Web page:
At least 60 migrants, most of them Ethiopian, died in the March 7 incident at a holding facility in Sanaa.
“Unidentified projectiles” launched by Yemen’s Houthi rebels caused a March 7 blaze that killed dozens at a migrant holding facility in the capital Sanaa, according to Human Rights Watch (HRW).
“Scores of migrants burned to death in Yemen on March 7, 2021, after Houthi security forces launched unidentified projectiles into an immigration detention centre in Sanaa, causing a fire,” HRW said in a statement on Tuesday.
It said inmates – most of them Ethiopian migrants and refugees – had been protesting against overcrowding when camp guards rounded up hundreds of them into a hangar and fired two projectiles into the building.
“The migrants said the first projectile produced a lot of smoke and made their eyes water and sting. The second, which the migrants called a ‘bomb’, exploded loudly and started a fire,” HRW said.
It added that hundreds of injured inmates were being treated in hospitals in Sanaa where a “heavy security presence” had posed problems for humanitarian agencies.
The Houthi rebels, who control much of northern Yemen, including the capital Sanaa, have been battling a Saudi-led military offensive since March 2015.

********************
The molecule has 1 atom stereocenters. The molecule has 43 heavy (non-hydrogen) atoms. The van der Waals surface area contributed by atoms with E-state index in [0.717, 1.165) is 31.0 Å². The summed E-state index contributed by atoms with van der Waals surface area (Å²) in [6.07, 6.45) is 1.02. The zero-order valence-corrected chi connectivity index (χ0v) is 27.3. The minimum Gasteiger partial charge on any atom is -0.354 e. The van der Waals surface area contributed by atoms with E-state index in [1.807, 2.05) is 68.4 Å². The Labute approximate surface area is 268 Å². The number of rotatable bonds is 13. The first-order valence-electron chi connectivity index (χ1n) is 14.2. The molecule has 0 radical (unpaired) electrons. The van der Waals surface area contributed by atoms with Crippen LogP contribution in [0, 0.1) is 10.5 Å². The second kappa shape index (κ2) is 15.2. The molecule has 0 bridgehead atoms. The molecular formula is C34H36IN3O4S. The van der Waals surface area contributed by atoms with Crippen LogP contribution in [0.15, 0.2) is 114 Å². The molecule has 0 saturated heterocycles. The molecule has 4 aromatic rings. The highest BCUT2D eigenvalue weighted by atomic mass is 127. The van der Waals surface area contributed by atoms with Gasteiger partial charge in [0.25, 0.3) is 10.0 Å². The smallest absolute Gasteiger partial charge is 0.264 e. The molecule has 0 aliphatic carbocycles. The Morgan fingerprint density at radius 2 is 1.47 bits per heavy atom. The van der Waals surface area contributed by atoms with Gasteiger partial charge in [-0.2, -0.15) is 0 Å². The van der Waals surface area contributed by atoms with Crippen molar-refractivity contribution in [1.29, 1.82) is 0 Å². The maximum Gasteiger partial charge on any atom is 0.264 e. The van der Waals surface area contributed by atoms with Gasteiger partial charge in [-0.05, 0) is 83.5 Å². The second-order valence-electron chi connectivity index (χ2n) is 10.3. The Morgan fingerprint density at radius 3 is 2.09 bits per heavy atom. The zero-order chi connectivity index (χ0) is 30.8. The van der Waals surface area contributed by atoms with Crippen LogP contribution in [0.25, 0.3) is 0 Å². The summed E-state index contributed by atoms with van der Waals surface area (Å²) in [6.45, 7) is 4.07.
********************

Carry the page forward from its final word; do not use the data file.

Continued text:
The Saudi-led coalition intervened in support of the internationally recognised government, which was overthrown by the Iran-linked group. The six-year war has ravaged the impoverished nation of 29 million, with 80 percent of the population now dependent on foreign aid.
Last week, the International Organization for Migration (IOM) urged the rebels to provide unimpeded access to the injured.
It said more than 170 people had been hurt, over half of them seriously, and as many as 60 killed.
In correspondence with HRW, Houthi spokesman Mohammed Abdulsalam said the incident “should not be politicised or exploited”.
“The incident that took place was a normal result that occurs in similar incidents all over the world,” he said, according to the statement.
He called for the lifting of a longstanding Saudi-led blockade on Sanaa’s rebel-controlled airport, so migrants “can return home”.
Tens of thousands have been killed and millions displaced due to the conflict in what the United Nations calls the world’s worst humanitarian crisis.
Despite more than six years of conflict, the impoverished country is still a magnet for migrants from the nearby Horn of Africa seeking a better life in the wealthy Gulf Arab states.